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Current intelligence bulletin 27 - chloroethanes: review of toxicity.
Morgantown, WV: U.S. Department of Health, Education, and Welfare, Public Health Service, Centers for Disease Control, National Institute for Occupational Safety and Health, DHEW (NIOSH) Publication No. 78-181, (CIB 27), 1978 Aug; :1-22
The National Institute for Occupational Safety and Health (NIOSH) recommends that it would be prudent to handle 1,2-dichloroethane (ethylene dichloride); 1,1,2- trichloroethane; 1,1,2,2-tetrachloroethane; and hexachloroethane in the workplace as if they were human carcinogens. This recommendation is based primarily on consideration of National Cancer Institute (NCI) data indicating that laboratory animals administered these compounds experienced a statistically significant excess of cancer as compared to control animals.1-4 Additionally, NIOSH recommends that five other chloroethane compounds: chloroethane* (ethyl chloride); 1,1-dichloroethane; 1,1,1-trichloroethane (methyl chloroform); 1,1,1,2-tetrachloroethane; and pentachloroethane be closely monitored for carcinogenic effects in humans and/or laboratory animals. These five should also be treated in the workplace with caution because of their relation to the four chloroethanes shown to be carcinogenic in laboratory animals. This Current Intelligence Bulletin summarizes information on some of the similarities and dissimilarities within the chloroethane group. NIOSH is concerned about the carcinogenic potential of chloroethanes based on emerging data from the NCI bioassay program. Concern for the carcinogenic potential of all members of the chloroethane series is based upon structural similarities within the group as well as the structural similarities to other carcinogenic organochlorine compounds. Extreme care must be used when selecting possible substitutes, and the alternatives should be fully evaluated with regard to human effects. At present, NIOSH is not aware of any evidence associating chloroethane compounds with an increased risk of cancer in man. However, animal studies are valuable in helping identify human carcinogens. Substances that cause cancer in experimental animals must be considered a potential cancer risk in man. Safe levels of exposure to carcinogens have not been demonstrated, but lowered exposure to carcinogens decreases the probability of cancer development. NIOSH issued Current Intelligence Bulletin #25 (April 1978), recommending that ethylene dichloride (1,2-dichloroethane) be handled in the workplace as if it were a human carcinogen.5 NIOSH is now distributing Bulletin #27 to advise of additional findings of the NCI chloroethane bioassays, other pertinent data, and possible implications for occupational health. Also included are "Suggested Guidelines for Controlling Employee Exposure to Chloroethanes." NIOSH requests that producers, distributors, professional associations, and unions transmit the information in this Bulletin to their customers, employees, associates and members.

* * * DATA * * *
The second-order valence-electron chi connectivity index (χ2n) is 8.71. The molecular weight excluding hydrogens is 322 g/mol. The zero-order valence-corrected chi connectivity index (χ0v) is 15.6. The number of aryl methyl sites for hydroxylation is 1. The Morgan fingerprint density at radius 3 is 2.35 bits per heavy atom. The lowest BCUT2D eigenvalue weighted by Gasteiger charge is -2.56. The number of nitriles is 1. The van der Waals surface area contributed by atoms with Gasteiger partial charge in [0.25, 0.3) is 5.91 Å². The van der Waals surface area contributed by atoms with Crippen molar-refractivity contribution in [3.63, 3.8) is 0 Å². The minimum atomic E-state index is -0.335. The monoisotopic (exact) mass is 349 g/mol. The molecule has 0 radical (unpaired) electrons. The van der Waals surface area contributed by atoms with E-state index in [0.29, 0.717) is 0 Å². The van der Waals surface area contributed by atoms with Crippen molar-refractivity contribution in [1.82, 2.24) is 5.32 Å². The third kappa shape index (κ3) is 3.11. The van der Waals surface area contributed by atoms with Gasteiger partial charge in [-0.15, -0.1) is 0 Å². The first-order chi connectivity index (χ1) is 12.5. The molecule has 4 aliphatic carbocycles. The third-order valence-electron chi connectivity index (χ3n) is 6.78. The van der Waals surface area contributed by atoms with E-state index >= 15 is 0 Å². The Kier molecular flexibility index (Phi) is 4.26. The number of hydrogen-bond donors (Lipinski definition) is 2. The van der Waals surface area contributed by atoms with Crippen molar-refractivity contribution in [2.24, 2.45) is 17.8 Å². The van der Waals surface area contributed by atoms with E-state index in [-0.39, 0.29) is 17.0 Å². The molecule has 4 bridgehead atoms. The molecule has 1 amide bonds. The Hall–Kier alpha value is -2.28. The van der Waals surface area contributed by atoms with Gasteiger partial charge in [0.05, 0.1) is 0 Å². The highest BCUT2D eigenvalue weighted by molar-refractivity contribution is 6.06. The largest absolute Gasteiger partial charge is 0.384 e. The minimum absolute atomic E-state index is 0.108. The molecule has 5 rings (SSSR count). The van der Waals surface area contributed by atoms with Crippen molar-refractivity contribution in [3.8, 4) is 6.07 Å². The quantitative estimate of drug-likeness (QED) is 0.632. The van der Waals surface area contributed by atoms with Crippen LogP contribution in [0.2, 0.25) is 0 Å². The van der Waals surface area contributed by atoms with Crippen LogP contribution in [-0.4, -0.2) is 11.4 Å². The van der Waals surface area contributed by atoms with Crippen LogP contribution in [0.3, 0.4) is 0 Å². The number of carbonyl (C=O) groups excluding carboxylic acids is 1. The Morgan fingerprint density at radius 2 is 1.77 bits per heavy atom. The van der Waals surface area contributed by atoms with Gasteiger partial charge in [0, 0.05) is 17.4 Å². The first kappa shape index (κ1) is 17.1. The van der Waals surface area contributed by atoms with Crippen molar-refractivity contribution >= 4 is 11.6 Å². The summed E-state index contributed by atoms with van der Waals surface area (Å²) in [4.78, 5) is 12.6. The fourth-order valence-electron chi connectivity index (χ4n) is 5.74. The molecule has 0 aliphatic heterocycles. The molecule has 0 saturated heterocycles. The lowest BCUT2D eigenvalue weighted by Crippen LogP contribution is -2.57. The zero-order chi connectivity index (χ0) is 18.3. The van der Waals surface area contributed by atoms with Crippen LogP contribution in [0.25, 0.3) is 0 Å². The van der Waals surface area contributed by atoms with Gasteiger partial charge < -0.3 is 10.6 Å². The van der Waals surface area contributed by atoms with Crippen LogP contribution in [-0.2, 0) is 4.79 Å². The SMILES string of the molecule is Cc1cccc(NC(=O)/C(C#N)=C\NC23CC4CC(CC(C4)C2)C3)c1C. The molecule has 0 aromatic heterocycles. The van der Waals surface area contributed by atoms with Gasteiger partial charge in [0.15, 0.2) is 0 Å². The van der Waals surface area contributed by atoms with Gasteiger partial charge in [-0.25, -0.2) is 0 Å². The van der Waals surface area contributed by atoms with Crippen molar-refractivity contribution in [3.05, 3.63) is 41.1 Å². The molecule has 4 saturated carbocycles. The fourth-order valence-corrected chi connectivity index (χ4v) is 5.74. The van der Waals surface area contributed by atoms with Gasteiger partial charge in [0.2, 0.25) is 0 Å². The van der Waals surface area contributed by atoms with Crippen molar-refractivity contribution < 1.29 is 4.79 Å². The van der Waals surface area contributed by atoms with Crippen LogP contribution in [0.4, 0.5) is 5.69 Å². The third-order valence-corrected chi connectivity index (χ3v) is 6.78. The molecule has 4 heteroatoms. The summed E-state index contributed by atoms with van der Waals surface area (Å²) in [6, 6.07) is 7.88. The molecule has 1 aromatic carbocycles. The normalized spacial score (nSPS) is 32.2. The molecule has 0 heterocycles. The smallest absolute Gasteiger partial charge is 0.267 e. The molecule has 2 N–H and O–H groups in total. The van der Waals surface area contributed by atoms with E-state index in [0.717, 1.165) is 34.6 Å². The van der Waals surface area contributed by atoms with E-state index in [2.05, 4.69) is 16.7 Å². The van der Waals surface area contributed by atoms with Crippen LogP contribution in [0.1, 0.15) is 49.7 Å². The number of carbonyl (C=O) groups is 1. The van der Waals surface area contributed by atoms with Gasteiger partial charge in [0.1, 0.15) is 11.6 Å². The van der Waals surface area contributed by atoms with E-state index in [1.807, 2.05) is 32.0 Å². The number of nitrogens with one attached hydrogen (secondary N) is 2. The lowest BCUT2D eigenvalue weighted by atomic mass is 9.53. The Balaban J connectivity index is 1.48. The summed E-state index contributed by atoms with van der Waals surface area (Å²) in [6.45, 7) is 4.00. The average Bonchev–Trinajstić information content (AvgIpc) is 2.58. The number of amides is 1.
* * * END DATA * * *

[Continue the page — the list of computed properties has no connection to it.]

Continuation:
Industrial-medicine; Exposure-levels; Hazardous-materials; Laboratory-animals; Humans; Chlorine-compounds; Carcinogens; Toxic-materials; Occupational-safety-programs
75-00-3; 75-34-3; 107-06-2; 71-55-6; 79-00-5; 630-20-6; 79-34-5; 76-01-7; 67-72-1
Numbered Publication; Current Intelligence Bulletin
NTIS Accession No.
DHEW (NIOSH) Publication No. 78-181; CIB 27
National Institute for Occupational Health and Safety
Page last reviewed: April 12, 2019
Content source: National Institute for Occupational Safety and Health Education and Information Division